Today We Honor Branwen

Branwen

by Karen Davis
 
Branwen (“white raven”) a daughter of Llyr and Penarddun, and sister of Bran, and Manawydan, and half-sister of Nisien and Efnisien. Matholwch of Ireland sued for her hand, and gave horses to Bran. Efnisien mutilated the horses, nearly precipitating warfare, but Matholwch was appeased by the gift of a cauldron that could resurrect the dead. Branwen wed him, and went to Ireland, where she bore him a son, Gwern. But the Irish began to complain about their foreign queen, and she was banished to the kitchen, where she was a slave and boxed on the ears by the butcher daily. This lasted three years, during which Branwen trained a starling to speak and sent it to Wales, where it told Bran of her plight, and he sailed to rescue her.Matholwch was terrified at the sight of a forest approaching Ireland across the sea: no one could make it out, until he called for Branwen, who explained it as Bran’s navy, and Bran himself wading through the water. He sued for peace, they built a house big enough for Bran, and Matholwch agreed to settle the kingdom on Gwern.
 
 
Some Irish lords objected, and hid themselves in flour bags to attack the Welsh. But Efnisien, scenting Irish treachery, cast them into the fire, and then cast Gwern himself in (avoiding the geas against shedding kinsmen’s blood thereby). A war broke out, and the Irish replenished themselves through the cauldron. Efnisien, repenting, sacrificed himself by feigning death and being thrown into the cauldron, which he then broke, dying in the process. Only seven Welshmen survived, and Bran was fatally wounded. His head, which remained alive and talking, was returned to Wales and buried, and soon afterwards Branwen sailed to Aber Alaw and died. She is one of the three “matriarchs of Britain”, along with (probably) Rhiannon and Arianrhod.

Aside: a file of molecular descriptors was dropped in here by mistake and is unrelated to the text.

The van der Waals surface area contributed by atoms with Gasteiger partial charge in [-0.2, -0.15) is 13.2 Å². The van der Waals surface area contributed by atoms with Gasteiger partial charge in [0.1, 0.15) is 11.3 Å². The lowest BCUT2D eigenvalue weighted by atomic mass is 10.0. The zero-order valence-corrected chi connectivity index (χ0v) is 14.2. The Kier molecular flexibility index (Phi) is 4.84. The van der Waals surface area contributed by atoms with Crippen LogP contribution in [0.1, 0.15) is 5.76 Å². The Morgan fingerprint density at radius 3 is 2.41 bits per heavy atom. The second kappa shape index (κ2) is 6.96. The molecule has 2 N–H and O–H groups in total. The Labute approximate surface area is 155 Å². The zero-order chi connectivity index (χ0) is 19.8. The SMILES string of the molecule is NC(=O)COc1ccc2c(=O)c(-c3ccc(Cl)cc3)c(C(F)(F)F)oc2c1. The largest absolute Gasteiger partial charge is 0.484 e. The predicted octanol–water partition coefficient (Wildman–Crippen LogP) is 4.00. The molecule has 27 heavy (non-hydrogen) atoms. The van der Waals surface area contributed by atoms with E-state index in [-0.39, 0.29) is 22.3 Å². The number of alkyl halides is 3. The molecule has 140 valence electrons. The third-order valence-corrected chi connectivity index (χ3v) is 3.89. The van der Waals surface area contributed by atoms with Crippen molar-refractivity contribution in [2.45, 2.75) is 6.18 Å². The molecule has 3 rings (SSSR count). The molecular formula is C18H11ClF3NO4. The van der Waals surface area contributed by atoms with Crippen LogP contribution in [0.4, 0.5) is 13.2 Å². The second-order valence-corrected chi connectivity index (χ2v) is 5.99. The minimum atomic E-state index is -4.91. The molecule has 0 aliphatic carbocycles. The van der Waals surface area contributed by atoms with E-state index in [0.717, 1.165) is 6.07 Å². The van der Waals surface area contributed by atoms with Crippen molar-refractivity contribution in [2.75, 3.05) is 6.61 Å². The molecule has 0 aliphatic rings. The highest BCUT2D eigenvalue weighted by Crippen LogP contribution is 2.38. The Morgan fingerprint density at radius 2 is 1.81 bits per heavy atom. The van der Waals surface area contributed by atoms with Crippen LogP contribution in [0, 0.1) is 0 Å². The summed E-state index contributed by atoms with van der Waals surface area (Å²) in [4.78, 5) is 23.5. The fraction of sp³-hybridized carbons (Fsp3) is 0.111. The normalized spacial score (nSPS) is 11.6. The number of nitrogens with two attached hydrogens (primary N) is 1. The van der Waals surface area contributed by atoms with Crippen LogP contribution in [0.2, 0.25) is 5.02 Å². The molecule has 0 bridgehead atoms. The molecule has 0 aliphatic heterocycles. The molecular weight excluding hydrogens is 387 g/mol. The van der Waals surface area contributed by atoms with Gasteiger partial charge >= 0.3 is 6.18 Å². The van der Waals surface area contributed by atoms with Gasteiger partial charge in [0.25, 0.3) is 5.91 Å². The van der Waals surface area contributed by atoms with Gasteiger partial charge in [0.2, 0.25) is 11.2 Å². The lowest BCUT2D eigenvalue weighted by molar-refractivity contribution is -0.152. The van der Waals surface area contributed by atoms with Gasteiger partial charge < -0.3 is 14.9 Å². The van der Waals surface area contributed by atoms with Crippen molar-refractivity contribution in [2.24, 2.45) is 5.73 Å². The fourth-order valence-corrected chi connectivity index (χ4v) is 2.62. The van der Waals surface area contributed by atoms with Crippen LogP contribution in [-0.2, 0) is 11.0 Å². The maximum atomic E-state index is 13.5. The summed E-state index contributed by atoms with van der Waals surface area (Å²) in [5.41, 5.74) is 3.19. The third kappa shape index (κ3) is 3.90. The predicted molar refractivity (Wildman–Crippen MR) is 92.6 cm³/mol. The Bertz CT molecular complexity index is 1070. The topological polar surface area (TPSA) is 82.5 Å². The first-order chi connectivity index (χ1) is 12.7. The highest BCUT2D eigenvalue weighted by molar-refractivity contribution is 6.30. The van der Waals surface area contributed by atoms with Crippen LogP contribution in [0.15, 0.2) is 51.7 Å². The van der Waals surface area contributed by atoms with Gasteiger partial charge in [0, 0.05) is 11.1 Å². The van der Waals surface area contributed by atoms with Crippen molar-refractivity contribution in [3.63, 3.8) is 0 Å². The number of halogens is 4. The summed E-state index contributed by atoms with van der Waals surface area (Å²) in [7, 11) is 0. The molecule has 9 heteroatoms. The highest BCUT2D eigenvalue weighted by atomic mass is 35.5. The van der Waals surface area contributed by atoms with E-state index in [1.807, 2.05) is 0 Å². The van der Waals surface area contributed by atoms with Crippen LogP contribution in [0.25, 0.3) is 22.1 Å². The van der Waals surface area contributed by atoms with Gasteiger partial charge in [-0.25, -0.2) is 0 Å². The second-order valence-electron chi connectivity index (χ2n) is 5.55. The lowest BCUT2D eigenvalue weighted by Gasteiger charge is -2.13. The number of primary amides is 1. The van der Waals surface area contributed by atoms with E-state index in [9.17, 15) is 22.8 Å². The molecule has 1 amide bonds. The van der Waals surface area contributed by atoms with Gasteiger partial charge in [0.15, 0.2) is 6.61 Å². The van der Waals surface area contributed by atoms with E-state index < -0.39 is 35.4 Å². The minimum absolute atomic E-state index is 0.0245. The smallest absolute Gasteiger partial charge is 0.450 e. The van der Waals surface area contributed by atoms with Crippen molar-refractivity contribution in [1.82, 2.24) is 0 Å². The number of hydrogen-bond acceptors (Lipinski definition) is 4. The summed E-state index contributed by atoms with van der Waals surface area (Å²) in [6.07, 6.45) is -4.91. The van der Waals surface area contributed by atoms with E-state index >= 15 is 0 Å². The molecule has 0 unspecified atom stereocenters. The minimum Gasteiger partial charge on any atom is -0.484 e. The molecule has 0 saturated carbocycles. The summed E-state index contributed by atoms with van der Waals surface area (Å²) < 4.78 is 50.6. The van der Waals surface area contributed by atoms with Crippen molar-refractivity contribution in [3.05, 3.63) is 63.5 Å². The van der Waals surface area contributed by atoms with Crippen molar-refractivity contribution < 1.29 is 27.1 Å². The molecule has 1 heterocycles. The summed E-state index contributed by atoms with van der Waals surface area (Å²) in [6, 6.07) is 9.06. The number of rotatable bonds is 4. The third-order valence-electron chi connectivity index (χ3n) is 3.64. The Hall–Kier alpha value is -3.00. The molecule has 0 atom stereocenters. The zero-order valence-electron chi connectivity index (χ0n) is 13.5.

Encyclopedia Mythica

Deity of the Day for August 9th is Bran

Bran (Irish)

Son of Llyr and Renarddun. Brother of the mighty Manawydan ap Llyr (Ireland, Manannan mac Lir) and Branwen. Represented by the raven in Celtic lore. Bran is credited with prophetic powers and, like a raven, holds the gift of being far sighted. He is also said to watch over the bard and ovate offering guidance when needed. His severed head is said to reside under the Tower of London protecting the kingdom from invasion, and for that reason the ravens at the tower have their wings clipped to stop them from leaving. Arthur once dug up the head claiming that he was the sole guardian of the realm only to find the saxons began their raids, hence the Pendragon promptly replaced Bran’s head to it’s rightful resting place before restoring order to the land. A giant; “raven”; “the blessed”. God of prophecy, the arts, leaders, war, the Sun, music, writing.

Branwen

by Karen Davis

Branwen (“white raven”) a daughter of Llyr and Penarddun, and sister of Bran, and Manawydan, and half-sister of Nisien and Efnisien. Matholwch of Ireland sued for her hand, and gave horses to Bran. Efnisien mutilated the horses, nearly precipitating warfare, but Matholwch was appeased by the gift of a cauldron that could resurrect the dead. Branwen wed him, and went to Ireland, where she bore him a son, Gwern. But the Irish began to complain about their foreign queen, and she was banished to the kitchen, where she was a slave and boxed on the ears by the butcher daily. This lasted three years, during which Branwen trained a starling to speak and sent it to Wales, where it told Bran of her plight, and he sailed to rescue her.

Matholwch was terrified at the sight of a forest approaching Ireland across the sea: no one could make it out, until he called for Branwen, who explained it as Bran’s navy, and Bran himself wading through the water. He sued for peace, they built a house big enough for Bran, and Matholwch agreed to settle the kingdom on Gwern. Some Irish lords objected, and hid themselves in flour bags to attack the Welsh. But Efnisien, scenting Irish treachery, cast them into the fire, and then cast Gwern himself in (avoiding the geas against shedding kinsmen’s blood thereby). A war broke out, and the Irish replenished themselves through the cauldron. Efnisien, repenting, sacrificed himself by feigning death and being thrown into the cauldron, which he then broke, dying in the process. Only seven Welshmen survived, and Bran was fatally wounded. His head, which remained alive and talking, was returned to Wales and buried, and soon afterwards Branwen sailed to Aber Alaw and died. She is one of the three “matriarchs of Britain”, along with (probably) Rhiannon and Arianrhod.